Welcoming In A Beautiful Oklahoma Fall! Autumn Trees & Shrubs Showing Their True Colors!

Welcome to autumn in Oklahoma with beautiful warm afternoons and crisp cool mornings.  We are about two weeks away from the average date for our first light freeze in central Oklahoma.  Enjoy these last days with your annuals, snap pictures and capture memories of the bright colorful flowers and vegetables you want to remember as you plan your future landscapes and container gardens.  We often end up with some “Indian Summer” weather after the first light freezes and tender plants in protected areas or that you cover and protect with row cover, sheets or boxes may survive these first bouts of cold weather and still perform for up to another four to eight weeks until we get really hard freezes down in the low to mid twenties.  Your cool season veggies like broccoli, cauliflower, kale, cabbage, some root crops and leafy green crops and many cool season flowers like pansies, and viola will  keep growing and flowering for many weeks or even though most of winter depending on the weather ahead.

The star of fall gardening is the show of color from our deciduous trees and shrubs as they change color and then fall to the ground ready to become compost.  Some trees are certainly more exciting to watch than others and conditions vary from year to year depending on the soil moisture, humidity, daytime and nighttime temperatures and sunny days versus cloud cover days leading up to fall color season.  Day length is the main trigger for leaf color and leaf drop as the trees and shrubs sense the shorter days and lower intensity of sun for fewer hours each day.  These light signals trigger the tree to start storing sugars and carbohydrates for winter and to start reducing photosynthesis or food production activities.  Photosynthesis is powered by the sun but chlorophyll is the secret sauce that powers the conversion of solar energy, water and nutrients, inside the plant cells to produce sugars.  As the basic green of the chlorophyll is removed from the leaf, the other colors become visible.  Carotenoids product the yellow, orange and brown colors we see in fall leaves.  These are the same colors we see regularly in corn, carrots, bananas, marigolds and daffodils.  Anthocyanin is the plant pigment that results in red, blue and purple color tones.  We regularly see anthocyanin at work in red apples, cranberries, blueberries, strawberries, plums and grapes.  Anthocyanin is generally produced in the fall in response to excess sugars within the leaf cells and is water soluble and is actually in the liquid of leaf cells.  Chlorophyll and carotenoids are present throughout the whole growing season but the green color of chlorophyll dominates or hides the yellow carotenoids until the long nights of fall as the chlorophyll wraps up its work for the season.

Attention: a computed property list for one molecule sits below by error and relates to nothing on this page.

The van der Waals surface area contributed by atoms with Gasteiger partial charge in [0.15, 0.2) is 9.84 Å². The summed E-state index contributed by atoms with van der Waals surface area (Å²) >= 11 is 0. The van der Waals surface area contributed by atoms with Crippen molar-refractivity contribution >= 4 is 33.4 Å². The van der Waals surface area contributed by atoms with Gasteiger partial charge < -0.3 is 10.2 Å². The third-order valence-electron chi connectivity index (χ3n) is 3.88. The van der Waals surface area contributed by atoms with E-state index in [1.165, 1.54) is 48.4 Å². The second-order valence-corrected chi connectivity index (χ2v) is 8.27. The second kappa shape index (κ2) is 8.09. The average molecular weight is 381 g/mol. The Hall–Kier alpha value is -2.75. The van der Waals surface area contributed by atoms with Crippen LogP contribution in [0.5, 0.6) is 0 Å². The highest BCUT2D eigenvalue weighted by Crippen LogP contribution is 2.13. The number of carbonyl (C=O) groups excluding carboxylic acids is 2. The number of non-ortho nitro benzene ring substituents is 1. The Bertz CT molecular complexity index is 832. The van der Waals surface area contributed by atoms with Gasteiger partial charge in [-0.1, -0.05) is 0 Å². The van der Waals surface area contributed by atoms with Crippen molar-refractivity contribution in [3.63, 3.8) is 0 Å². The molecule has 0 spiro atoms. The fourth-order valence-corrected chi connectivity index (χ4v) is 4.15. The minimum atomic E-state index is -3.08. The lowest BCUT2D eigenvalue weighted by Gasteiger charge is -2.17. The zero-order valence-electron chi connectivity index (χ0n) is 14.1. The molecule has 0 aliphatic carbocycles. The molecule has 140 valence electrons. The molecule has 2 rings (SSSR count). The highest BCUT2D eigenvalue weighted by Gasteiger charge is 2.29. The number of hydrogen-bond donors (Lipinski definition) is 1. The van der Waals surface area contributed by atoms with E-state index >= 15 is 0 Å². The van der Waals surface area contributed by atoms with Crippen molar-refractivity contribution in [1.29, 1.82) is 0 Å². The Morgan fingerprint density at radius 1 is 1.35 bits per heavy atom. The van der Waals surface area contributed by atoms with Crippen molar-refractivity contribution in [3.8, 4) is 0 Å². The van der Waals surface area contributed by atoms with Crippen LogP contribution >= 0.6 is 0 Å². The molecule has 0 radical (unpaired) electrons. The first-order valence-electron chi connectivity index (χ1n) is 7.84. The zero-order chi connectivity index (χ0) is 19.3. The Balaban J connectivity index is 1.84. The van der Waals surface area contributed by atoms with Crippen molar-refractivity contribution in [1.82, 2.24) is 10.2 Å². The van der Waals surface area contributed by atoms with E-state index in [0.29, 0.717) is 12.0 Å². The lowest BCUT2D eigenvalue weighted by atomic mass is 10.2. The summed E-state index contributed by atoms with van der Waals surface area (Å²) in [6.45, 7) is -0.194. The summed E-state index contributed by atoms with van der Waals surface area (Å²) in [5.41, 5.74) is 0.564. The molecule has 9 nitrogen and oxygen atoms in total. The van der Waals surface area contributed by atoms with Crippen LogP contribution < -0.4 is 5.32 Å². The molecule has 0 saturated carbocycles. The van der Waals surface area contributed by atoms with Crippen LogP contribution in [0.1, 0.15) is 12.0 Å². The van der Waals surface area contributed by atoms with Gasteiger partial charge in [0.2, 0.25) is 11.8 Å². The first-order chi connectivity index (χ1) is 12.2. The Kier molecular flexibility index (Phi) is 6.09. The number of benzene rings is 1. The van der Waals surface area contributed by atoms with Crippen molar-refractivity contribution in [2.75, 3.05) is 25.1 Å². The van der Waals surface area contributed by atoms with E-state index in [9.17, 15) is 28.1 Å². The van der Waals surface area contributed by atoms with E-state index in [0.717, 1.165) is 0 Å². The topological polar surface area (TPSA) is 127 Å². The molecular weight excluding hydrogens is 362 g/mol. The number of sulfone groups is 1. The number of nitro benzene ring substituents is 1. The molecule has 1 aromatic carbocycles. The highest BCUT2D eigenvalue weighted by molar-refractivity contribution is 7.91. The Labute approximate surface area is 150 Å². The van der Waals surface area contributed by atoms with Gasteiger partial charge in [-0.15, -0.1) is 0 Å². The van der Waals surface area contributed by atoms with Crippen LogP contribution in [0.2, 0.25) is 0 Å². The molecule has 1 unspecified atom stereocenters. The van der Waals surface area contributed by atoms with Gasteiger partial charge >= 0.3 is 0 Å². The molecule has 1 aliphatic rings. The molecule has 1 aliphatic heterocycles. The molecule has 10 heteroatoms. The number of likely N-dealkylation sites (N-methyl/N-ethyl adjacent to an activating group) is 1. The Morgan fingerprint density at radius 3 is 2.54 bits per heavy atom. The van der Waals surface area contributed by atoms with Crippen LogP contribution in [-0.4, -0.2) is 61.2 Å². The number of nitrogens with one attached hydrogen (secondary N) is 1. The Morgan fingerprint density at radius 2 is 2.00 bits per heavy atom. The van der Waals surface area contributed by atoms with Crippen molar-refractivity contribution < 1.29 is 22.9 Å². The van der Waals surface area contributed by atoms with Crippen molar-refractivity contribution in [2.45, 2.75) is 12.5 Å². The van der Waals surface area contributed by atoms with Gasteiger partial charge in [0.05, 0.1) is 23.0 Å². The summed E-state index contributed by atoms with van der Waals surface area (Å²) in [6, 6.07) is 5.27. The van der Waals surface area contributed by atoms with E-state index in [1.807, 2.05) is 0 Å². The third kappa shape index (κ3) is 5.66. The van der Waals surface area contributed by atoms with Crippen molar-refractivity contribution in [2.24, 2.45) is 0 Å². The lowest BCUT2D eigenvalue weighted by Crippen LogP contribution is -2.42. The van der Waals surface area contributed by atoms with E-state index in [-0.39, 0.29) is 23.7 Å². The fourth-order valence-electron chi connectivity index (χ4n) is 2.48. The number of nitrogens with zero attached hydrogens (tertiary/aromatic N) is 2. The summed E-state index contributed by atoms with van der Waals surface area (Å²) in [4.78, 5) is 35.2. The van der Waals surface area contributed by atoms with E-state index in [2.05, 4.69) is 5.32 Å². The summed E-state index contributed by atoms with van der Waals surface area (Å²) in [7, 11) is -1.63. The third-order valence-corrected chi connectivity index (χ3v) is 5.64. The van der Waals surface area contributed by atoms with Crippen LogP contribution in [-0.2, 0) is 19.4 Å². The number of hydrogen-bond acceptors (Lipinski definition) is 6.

In our region, poplars produce the most yellow fall foliage while oaks produce red, brown or russet colors, some maples with higher sugar levels like red maple, Caddo maple or sugar maple produce orange red or even scarlet foliage.

The veins that carry fluids from the roots into and out of the leaf gradually close off as the days get shorter and a layer of cells form at the base of each leaf that leads to falling leaves. These clogged or stopped off veins trap sugars in the leaf and the amount and type of those sugars and pigments determines the fall leaf colors.  If there are enough sugars trapped, that will promote production of the anthocyanin and the more dazzling orange and red colors.  We get the best color with warm sunny days and cool, crisp but non-freezing nights as the chlorophyll winds up its work for another growing year.

Enjoy the fall color in your yard and neighborhood, local parks like Will Rogers Arboretum in Oklahoma City or plan a family trip to forested areas like the ever popular Talimena National Scenic Drive though the Ouachita National Forest of Southeast Oklahoma.

Don’t forget to be buying and planting pansies and violas to enjoy all winter and spring flowering bulbs like daffodils, tulips, hyacinths and crocus so you can enjoy their color early next spring.


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